Now that we’re all caught up to speed, how are physicians currently using these new technologies, and how will we use them in the foreseeable future? One of the most widely used ways physicians are using genomics is in early childhood disease screening. Today, the American College of Genetics and Genomics recommends that newborn infants be screened for 57 genetic diseases, allowing for early recognition and treatment for countless babies whose diagnoses would have otherwise been delayed or missed. In the near future, many physicians hope to be able to sequence the entire genome of every newborn, allowing them to easily detect any underlying genetic disorder. Another new tool under our belts lies in pharmacogenomics, or the use of one’s genome to determine or create proper pharmacotherapy for a patient. Already, the FDA has approved more than 100 different drugs that have pharmacogenetic information on their labels. Take the newly approved cystic fibrosis medication, Ivacaftor. This drug, which is able to target a specific CFTR gene mutation known as G551D, was labeled as a “wonder drug” when it came out owing to how well it treated cystic fibrosis (Ivacaftor is currently one of the most expensive drugs in the world). In the future, the hope is that patients will have cheap and easy access to their genomes, enabling medications to be tailored to their specific genetic makeup.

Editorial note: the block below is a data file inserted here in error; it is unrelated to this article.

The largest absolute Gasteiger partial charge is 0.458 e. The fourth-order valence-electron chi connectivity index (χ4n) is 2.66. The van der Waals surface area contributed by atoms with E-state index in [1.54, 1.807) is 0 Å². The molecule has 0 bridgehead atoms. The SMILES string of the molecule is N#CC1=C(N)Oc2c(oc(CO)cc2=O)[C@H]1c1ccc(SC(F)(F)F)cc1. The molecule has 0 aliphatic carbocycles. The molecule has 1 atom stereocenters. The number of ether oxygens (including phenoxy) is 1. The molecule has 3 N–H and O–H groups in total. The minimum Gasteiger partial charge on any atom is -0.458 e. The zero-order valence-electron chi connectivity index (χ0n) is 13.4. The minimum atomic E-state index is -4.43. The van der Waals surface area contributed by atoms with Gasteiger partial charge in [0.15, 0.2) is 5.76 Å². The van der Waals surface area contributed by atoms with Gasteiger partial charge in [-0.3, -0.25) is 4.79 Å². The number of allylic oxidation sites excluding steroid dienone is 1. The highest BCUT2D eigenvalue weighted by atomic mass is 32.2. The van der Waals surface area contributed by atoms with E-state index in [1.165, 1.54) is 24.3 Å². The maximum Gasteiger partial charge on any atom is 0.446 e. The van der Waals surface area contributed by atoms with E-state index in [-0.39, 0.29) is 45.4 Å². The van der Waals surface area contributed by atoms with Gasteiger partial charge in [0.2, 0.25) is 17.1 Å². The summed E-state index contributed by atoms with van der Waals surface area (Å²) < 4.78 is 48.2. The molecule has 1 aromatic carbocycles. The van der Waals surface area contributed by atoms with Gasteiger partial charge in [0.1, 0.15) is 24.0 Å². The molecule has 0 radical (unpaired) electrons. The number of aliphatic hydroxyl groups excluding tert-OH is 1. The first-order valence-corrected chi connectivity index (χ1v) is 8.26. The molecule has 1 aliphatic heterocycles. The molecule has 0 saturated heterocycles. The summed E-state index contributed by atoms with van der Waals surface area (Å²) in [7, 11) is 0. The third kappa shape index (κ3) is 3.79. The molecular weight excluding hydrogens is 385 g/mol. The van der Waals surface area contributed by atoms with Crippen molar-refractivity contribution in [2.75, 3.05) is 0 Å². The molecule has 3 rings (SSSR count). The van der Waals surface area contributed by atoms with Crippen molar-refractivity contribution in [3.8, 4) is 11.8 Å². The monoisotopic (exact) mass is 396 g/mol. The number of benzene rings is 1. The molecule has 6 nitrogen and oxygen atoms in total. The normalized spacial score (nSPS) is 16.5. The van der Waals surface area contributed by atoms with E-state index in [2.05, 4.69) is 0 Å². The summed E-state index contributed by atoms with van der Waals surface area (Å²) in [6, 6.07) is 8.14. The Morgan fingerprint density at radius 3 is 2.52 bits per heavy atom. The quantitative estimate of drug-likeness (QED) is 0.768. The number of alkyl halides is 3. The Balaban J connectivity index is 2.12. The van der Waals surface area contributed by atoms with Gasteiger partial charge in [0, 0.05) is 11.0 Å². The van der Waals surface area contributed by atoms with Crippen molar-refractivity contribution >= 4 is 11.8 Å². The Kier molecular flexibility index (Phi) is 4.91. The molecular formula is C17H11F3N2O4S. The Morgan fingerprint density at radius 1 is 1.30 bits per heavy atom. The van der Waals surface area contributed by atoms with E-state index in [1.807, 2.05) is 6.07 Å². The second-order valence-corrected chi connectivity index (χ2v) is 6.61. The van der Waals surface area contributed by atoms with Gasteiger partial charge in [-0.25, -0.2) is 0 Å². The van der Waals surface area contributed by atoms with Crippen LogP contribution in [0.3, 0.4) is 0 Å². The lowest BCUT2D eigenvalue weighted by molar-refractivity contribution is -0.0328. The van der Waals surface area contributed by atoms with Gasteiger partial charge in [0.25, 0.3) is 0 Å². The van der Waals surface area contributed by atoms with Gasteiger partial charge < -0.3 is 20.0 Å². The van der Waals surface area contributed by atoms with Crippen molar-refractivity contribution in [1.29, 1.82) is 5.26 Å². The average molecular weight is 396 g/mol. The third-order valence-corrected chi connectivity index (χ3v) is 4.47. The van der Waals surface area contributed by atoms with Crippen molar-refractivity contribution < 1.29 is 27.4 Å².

These are some of the clear benefits of the advances that have taken place in the field of genomics and medicine. Yet, some things still remain unclear, and the ethical implications of them have been a hot topic of debate. Fears of genetic tampering are so strong that a moratorium has been called on the use of these techniques in human germline studies. Jennifer Doudna, of the original team that discovered the CRISPR-Cas9 technique, eloquently discusses some of the bioethical concerns about her research. And, while she clearly addresses the implications for patients, a discussion about how these changes will shape how we, as physicians, will practice, or should practice, has been infrequently debated. Of biggest concern, is the intersection between genomic medicine and primary care. As the need for primary care providers increases in the United States, how will primary care physicians field, counsel and educate patients on their genomes?